Looking over her glasses, high-cheeked, sand-skin browned from the
Manistee sun and weathered by water from the Huron. She, Maggie,
was knock-kneed and mean as all get-out with a line for a lip that
metamorphosized into rectangles, polygons and hexagons. She saw
the possibilities.

She was her own Civil Rights Bill, Black Power Movement and
Underground Railroad—conducting private race riots in the back yards
of Michigan. Just as she did in Mississippi and Indiana in times when
Daddy was young and sisters Helen, Ozella, and Thelma close by. Too
hear their mama sing defiantly, “I’m Cheroke-e-e-e-e, I’m Cheroke-e-e-e.”
She had the papers to prove it. She got reparations that proved it. She saw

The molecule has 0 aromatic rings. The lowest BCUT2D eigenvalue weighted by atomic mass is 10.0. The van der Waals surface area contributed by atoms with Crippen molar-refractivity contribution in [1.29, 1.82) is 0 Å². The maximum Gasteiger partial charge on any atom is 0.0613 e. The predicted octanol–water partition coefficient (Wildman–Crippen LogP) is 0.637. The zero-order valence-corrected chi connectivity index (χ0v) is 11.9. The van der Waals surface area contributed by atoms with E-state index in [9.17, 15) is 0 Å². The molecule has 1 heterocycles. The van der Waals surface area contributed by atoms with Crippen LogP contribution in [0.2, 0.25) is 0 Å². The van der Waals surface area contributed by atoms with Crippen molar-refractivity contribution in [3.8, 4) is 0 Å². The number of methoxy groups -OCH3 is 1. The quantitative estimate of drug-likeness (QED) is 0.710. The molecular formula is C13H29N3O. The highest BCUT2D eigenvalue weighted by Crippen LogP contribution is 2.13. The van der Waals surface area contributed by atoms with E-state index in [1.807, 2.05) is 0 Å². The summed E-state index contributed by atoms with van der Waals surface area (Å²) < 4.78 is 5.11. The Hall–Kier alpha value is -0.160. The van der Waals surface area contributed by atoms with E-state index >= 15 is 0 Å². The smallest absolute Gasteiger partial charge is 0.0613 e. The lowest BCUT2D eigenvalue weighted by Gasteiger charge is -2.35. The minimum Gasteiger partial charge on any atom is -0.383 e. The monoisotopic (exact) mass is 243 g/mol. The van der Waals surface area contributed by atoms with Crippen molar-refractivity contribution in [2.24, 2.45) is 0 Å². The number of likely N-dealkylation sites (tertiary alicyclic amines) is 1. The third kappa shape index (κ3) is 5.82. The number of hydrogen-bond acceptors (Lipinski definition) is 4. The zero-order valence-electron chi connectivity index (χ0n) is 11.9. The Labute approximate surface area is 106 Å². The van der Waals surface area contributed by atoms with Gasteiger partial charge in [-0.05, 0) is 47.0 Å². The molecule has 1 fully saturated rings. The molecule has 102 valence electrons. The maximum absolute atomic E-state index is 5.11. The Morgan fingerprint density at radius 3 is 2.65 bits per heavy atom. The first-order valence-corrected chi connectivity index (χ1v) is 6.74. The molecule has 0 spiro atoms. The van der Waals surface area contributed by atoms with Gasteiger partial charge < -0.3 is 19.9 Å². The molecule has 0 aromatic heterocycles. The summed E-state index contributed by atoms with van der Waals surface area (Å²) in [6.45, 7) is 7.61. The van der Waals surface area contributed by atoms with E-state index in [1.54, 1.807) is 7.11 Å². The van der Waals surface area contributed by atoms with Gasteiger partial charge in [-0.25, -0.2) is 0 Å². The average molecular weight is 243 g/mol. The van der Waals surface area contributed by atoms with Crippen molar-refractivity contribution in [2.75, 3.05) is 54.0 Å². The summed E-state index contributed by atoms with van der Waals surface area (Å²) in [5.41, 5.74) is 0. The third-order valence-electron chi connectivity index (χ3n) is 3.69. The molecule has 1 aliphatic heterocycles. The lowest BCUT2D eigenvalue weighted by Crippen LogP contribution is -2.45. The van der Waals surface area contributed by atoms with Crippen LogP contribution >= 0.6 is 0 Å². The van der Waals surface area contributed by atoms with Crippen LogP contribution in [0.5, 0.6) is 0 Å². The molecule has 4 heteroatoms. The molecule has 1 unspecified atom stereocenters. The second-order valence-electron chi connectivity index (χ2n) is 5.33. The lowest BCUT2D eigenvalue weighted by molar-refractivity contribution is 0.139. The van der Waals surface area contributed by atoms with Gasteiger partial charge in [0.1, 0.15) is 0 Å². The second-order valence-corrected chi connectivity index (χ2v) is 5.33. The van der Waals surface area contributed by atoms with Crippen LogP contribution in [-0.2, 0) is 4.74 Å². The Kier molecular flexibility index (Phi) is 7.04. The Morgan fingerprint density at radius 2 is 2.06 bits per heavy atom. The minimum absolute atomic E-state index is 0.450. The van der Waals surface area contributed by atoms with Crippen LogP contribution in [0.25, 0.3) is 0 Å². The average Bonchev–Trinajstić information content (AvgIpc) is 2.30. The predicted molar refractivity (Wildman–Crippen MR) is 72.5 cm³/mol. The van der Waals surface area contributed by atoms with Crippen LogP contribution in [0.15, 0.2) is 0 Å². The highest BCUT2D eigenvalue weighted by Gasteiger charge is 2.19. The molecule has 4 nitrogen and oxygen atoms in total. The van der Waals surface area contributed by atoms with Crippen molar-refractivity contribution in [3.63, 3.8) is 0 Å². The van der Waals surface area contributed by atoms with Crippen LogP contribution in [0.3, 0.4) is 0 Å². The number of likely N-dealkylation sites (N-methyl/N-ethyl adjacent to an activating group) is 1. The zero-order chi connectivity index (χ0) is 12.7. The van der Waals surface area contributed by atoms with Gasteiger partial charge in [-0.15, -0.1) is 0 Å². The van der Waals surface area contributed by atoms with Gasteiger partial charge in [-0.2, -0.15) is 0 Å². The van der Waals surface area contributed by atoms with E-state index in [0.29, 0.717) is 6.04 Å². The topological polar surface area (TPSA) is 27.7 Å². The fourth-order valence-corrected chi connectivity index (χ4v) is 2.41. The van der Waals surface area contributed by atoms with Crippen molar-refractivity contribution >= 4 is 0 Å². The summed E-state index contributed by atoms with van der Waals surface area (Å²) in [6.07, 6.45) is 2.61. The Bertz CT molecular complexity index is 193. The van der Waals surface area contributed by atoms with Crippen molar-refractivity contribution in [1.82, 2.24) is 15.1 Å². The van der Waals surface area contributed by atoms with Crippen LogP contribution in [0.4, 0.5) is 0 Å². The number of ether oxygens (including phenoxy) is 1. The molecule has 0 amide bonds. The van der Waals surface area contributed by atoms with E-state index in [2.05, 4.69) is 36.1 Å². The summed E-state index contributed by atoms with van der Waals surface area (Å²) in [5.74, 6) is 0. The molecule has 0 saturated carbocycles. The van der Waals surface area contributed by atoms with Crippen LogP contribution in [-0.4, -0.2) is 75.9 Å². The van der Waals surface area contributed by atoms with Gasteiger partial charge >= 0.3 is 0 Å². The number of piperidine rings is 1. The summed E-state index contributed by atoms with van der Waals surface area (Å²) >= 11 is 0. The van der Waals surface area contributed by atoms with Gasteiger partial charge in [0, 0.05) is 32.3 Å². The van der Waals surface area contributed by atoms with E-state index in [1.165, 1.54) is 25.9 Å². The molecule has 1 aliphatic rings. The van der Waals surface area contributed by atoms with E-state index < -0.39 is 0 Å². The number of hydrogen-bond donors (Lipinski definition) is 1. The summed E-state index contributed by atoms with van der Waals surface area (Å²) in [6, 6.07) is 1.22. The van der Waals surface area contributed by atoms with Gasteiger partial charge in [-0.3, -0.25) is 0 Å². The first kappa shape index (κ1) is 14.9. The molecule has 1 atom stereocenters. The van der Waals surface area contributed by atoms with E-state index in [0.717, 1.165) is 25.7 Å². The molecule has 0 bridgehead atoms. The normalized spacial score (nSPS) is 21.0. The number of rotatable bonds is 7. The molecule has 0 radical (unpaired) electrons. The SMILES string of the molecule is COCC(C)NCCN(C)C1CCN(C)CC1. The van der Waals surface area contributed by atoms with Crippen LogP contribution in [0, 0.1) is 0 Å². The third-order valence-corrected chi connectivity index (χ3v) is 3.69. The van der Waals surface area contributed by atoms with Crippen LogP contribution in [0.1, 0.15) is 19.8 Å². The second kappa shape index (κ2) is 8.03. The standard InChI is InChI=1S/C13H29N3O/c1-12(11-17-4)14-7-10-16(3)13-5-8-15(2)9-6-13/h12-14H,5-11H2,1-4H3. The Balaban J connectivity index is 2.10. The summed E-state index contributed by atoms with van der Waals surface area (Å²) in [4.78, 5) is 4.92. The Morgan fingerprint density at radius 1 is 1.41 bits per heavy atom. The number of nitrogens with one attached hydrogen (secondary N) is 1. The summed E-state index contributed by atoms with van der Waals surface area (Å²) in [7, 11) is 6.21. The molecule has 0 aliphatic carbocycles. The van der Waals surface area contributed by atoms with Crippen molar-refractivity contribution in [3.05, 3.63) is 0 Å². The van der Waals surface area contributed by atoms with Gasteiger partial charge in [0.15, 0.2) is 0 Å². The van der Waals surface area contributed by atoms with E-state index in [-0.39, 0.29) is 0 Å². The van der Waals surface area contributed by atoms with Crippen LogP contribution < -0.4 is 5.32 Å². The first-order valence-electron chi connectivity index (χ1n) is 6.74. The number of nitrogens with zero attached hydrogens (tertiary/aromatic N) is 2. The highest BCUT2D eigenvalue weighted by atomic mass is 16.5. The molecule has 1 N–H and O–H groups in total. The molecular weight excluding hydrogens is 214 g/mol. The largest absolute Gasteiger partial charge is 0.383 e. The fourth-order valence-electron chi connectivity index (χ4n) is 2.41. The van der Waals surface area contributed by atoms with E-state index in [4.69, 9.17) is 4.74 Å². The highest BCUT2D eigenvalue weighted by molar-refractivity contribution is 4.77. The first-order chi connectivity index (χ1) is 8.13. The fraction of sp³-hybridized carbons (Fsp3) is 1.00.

the possibilities.

Irish bullies would not mess with her children; her daughters’ husbands
wouldn’t either. Told a daughter-in-law (my mother) with four chickadees
and a newborn in her arms, it wasn’t nothin’ to her, this baby-birthin’ thing.
She’d birthed eleven, but coulda birthed twenty-three. She saw the

Tracy Ann Johnson is a wife, mother, grandmother and first generation Washingtonian. She resides in Upper Marlboro, Maryland and is a retired educator, currently teaching at a community college. Tracy loves reading, writing and teaching all types of literature as well as experimenting with poetry, micro-drama, short stories and flash fiction.

See more of her work in 7.3